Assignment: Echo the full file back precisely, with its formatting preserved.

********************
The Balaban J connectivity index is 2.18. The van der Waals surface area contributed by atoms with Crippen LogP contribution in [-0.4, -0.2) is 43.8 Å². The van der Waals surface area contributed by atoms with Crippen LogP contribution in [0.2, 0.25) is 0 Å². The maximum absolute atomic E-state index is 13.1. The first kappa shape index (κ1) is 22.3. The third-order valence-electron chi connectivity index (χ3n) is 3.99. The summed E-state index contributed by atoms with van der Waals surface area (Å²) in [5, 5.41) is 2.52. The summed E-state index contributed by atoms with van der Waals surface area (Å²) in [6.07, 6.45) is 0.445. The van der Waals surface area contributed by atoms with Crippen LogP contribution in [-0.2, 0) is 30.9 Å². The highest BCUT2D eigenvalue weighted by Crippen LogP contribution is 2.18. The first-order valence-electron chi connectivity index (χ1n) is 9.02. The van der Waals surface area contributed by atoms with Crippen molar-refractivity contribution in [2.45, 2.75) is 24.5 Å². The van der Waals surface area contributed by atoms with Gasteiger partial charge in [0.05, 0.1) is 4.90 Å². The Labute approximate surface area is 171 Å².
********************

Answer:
The Balaban J connectivity index is 2.18. The van der Waals surface area contributed by atoms with Crippen LogP contribution in [-0.4, -0.2) is 43.8 Å². The van der Waals surface area contributed by atoms with Crippen LogP contribution in [0.2, 0.25) is 0 Å². The maximum absolute atomic E-state index is 13.1. The first kappa shape index (κ1) is 22.3. The third-order valence-electron chi connectivity index (χ3n) is 3.99. The summed E-state index contributed by atoms with van der Waals surface area (Å²) in [5, 5.41) is 2.52. The summed E-state index contributed by atoms with van der Waals surface area (Å²) in [6.07, 6.45) is 0.445. The van der Waals surface area contributed by atoms with Crippen LogP contribution in [-0.2, 0) is 30.9 Å². The highest BCUT2D eigenvalue weighted by Crippen LogP contribution is 2.18. The first-order valence-electron chi connectivity index (χ1n) is 9.02. The van der Waals surface area contributed by atoms with Crippen molar-refractivity contribution in [2.45, 2.75) is 24.5 Å². The van der Waals surface area contributed by atoms with Gasteiger partial charge in [0.05, 0.1) is 4.90 Å². The Labute approximate surface area is 171 Å².